The Court of Appeal has ordered the Code of Conduct Tribunal to suspend the trial of Nigeria’s Chief Justice, Walter Onnoghen, till the determination of appeals at the appellate court.

A three-member panel of the court led by Abdul Aboki gave the order on Thursday after hearing from parties in a current appeal pending before the court.

The court also adjourned its main ruling on the said appeals till January 30.

Following his planned arraignment at the Code of Conduct Tribunal (CCT) on alleged false asset declaration on January 14, the CJN had asked the appeal court to stop the trial. Mr Onnoghen described the case instituted by the Code of Conduct Bureau as unconstitutional and lacking merit.

But the appeal court declined the initial request, saying it would decide on the application after hearing from parties regarding the matter.

The trial at the tribunal has since started and Mr Onnoghen was absent on both occasions that the case has come up.

Mr Onnoghen’s lawyers, Wole Olanikpekun and Kanu Agabi, were among the group of senior lawyers present at the appeal court on Thursday to further their arguments on the matter.

Mr Olanipekun argued that the CCT had said it would not honour high court rulings but would have to obey any by the appeal court. He said granting the interim order was crucial to protect the integrity of the judiciary.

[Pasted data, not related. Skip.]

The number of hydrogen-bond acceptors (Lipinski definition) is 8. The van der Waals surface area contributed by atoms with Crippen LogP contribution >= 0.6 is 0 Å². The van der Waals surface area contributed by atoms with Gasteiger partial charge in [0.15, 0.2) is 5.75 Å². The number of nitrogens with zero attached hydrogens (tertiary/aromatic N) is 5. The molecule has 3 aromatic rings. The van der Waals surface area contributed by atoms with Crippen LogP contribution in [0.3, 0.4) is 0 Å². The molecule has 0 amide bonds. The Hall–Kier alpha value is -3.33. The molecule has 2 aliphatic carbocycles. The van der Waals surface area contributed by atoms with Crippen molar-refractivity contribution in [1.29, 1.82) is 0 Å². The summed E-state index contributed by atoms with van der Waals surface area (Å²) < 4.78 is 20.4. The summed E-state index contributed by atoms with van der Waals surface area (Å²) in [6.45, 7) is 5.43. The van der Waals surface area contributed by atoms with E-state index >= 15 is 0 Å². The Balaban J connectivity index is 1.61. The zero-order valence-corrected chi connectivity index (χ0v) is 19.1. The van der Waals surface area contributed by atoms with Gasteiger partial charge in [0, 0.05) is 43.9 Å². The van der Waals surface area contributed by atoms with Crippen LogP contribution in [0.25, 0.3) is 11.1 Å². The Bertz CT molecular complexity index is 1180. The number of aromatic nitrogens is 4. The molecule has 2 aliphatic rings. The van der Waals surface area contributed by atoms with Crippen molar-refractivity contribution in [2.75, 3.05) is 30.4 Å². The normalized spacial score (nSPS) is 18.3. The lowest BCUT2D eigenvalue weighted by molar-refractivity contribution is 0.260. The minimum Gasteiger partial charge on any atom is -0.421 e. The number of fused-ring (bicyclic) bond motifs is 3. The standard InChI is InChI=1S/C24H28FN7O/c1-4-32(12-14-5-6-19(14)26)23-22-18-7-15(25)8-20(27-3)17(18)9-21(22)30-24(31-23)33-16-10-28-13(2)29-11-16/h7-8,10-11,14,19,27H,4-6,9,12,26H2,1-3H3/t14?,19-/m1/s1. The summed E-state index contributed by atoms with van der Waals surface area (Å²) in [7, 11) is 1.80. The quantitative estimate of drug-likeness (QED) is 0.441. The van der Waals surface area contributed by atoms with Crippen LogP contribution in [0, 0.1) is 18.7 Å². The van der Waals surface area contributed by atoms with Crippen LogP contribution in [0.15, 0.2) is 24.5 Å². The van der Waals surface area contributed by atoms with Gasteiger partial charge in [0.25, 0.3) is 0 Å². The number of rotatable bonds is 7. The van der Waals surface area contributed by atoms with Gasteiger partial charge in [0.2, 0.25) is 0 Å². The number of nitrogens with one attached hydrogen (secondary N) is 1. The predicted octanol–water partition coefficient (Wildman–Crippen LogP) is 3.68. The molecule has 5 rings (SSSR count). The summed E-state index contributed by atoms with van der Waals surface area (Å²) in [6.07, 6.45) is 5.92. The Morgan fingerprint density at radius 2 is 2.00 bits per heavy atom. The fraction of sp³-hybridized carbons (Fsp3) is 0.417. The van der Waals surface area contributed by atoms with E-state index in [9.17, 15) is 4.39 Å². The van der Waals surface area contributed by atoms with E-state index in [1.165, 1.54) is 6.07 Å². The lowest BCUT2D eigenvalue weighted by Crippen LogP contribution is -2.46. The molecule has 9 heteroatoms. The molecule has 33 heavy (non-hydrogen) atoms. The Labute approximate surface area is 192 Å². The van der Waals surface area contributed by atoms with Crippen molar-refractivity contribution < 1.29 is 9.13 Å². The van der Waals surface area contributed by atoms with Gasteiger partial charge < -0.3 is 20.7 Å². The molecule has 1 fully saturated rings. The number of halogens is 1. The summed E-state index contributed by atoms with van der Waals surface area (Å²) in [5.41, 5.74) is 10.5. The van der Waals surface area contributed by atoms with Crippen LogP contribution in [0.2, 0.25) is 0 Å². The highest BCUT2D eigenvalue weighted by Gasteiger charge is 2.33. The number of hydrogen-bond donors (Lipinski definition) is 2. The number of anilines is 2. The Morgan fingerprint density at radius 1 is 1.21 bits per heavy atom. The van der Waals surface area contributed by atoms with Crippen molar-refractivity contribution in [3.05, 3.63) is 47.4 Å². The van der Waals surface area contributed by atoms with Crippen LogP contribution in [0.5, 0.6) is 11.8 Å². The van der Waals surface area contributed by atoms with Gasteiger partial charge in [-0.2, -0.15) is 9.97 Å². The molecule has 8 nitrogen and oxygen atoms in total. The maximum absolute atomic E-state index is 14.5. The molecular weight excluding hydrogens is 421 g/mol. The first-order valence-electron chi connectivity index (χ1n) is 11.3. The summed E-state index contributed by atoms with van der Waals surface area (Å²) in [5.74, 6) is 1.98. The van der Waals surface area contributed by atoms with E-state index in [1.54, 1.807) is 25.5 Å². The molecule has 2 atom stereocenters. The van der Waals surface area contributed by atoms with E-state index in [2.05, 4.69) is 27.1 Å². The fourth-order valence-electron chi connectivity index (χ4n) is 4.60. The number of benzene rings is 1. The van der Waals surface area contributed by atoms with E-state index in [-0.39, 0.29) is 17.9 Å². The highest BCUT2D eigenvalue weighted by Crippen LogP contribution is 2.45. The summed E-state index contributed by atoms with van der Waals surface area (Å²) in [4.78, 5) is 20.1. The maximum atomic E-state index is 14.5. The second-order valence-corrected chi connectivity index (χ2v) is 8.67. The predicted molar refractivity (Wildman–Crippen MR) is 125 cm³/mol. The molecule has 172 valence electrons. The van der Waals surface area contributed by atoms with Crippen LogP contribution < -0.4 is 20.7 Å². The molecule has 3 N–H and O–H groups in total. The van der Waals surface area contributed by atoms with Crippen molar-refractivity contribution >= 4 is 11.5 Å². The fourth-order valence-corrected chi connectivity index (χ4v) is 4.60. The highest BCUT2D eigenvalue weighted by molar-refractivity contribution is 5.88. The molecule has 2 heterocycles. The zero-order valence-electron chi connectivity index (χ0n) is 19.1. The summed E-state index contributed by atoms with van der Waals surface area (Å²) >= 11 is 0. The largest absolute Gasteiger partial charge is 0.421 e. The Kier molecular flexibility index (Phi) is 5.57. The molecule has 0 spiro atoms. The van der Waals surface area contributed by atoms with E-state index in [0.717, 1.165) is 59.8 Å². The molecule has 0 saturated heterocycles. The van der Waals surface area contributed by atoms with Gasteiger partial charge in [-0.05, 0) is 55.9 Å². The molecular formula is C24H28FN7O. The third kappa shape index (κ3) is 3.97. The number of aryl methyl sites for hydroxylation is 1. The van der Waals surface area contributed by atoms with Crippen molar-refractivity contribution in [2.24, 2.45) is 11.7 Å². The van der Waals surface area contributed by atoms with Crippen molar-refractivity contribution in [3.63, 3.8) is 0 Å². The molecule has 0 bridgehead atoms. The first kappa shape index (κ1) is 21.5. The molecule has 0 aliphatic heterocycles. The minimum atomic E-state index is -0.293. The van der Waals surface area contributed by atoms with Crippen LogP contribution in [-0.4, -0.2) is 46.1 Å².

A lawyer, Oyin Kole-Oso, represented the federal government at the hearing.

After entertaining the arguments of parties, the court said it would decide on the matter on January 30. It ordered the tribunal to tarry till its decision is reached.

The CCT, led by Danladi Umar, on Tuesday slated January 28 for further hearing on the trial. The tribunal on Tuesday also refused a request to suspend the trial based on similar orders asking it to do so by high courts and the industrial court.

In the tribunal’s ruling, the three-member panel gave dissenting judgements. Two of the panelists decided against the request for adjournment, while a third member, Williams Atedze, said the high court rulings were viable enough to warrant an adjournment.

In his lead judgement, Mr Umar said the tribunal was not inferior to high courts and the industrial court and so cannot be ordered by them.

With the current decision by the appelate court, which is a higher court, the CCT may have to postpone its hearing scheduled for January 28.

Justice Umar of the CCT wishes he could use Decree 2 on journalists
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CCT Chairman, Justice Danladi Umar; Credit: This Day

Mr Onnoghen is facing trial on six counts of alleged false asset declaration.

The CCB accused him, among other allegations, of failing to declare domiciliary accounts used for transfer of foreign currencies which had existed since 2011.

The bureau said the failure of the CJN to declare the accounts in one of two forms, filled in 2016, meant that he was liable of false aset charges.

The charges were brought pursuant to a petition written by a member of the ruling All Progressives Congress, Denis Aghanya.

The federal government also asked the tribubal to order Mr Onnoghen to step aside as CJN during the trial.

The Attorney General of the Federation, Abubakar Malami, in a request brought before the tribunal said its application is informed by the need to ensure that Mr Onnoghen does not become the judge in his own case.

Many lawyers and other critics of the trial have argued that the CJN ought to have first been reported to the National Judicial Cuncil, before any attempt at his trial.

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